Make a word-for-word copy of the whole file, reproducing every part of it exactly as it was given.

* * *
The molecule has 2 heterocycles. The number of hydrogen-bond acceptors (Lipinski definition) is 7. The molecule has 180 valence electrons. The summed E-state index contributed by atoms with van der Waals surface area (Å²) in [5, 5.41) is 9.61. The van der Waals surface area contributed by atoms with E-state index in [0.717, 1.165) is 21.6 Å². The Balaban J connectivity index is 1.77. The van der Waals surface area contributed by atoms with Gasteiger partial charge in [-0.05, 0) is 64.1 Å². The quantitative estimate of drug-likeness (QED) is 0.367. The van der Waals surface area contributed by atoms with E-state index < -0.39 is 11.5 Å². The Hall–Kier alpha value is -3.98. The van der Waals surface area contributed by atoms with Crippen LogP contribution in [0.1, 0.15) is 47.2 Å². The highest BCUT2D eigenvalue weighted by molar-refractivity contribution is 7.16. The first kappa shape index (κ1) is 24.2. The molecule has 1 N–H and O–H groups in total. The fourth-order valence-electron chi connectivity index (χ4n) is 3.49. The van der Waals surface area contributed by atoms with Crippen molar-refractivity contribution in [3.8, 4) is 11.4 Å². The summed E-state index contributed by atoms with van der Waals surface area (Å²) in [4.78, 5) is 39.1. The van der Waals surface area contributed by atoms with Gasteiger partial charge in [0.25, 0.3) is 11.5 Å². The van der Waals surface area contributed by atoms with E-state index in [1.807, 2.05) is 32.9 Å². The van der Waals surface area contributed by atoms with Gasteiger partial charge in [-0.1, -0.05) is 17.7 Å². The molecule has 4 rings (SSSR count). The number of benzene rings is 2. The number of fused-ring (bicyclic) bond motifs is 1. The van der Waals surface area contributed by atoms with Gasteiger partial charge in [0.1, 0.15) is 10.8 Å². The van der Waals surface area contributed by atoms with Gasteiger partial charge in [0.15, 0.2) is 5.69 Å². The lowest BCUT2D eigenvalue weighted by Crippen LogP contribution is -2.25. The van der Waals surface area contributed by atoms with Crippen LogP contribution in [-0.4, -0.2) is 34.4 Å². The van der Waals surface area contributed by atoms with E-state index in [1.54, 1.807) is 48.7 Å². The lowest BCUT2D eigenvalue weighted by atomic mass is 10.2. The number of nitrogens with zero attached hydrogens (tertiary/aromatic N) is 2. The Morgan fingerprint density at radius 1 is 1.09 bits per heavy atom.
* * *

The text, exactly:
The molecule has 2 heterocycles. The number of hydrogen-bond acceptors (Lipinski definition) is 7. The molecule has 180 valence electrons. The summed E-state index contributed by atoms with van der Waals surface area (Å²) in [5, 5.41) is 9.61. The van der Waals surface area contributed by atoms with E-state index in [0.717, 1.165) is 21.6 Å². The Balaban J connectivity index is 1.77. The van der Waals surface area contributed by atoms with Gasteiger partial charge in [-0.05, 0) is 64.1 Å². The quantitative estimate of drug-likeness (QED) is 0.367. The van der Waals surface area contributed by atoms with E-state index < -0.39 is 11.5 Å². The Hall–Kier alpha value is -3.98. The van der Waals surface area contributed by atoms with Crippen LogP contribution in [0.1, 0.15) is 47.2 Å². The highest BCUT2D eigenvalue weighted by molar-refractivity contribution is 7.16. The first kappa shape index (κ1) is 24.2. The molecule has 1 N–H and O–H groups in total. The fourth-order valence-electron chi connectivity index (χ4n) is 3.49. The van der Waals surface area contributed by atoms with Crippen molar-refractivity contribution in [3.8, 4) is 11.4 Å². The summed E-state index contributed by atoms with van der Waals surface area (Å²) in [4.78, 5) is 39.1. The van der Waals surface area contributed by atoms with Gasteiger partial charge in [0.25, 0.3) is 11.5 Å². The van der Waals surface area contributed by atoms with E-state index in [1.807, 2.05) is 32.9 Å². The van der Waals surface area contributed by atoms with Gasteiger partial charge in [-0.1, -0.05) is 17.7 Å². The molecule has 4 rings (SSSR count). The number of benzene rings is 2. The number of fused-ring (bicyclic) bond motifs is 1. The van der Waals surface area contributed by atoms with Gasteiger partial charge in [0.1, 0.15) is 10.8 Å². The van der Waals surface area contributed by atoms with Gasteiger partial charge in [0.15, 0.2) is 5.69 Å². The lowest BCUT2D eigenvalue weighted by Crippen LogP contribution is -2.25. The van der Waals surface area contributed by atoms with Crippen LogP contribution in [-0.4, -0.2) is 34.4 Å². The van der Waals surface area contributed by atoms with E-state index in [1.54, 1.807) is 48.7 Å². The lowest BCUT2D eigenvalue weighted by atomic mass is 10.2. The number of nitrogens with zero attached hydrogens (tertiary/aromatic N) is 2. The Morgan fingerprint density at radius 1 is 1.09 bits per heavy atom.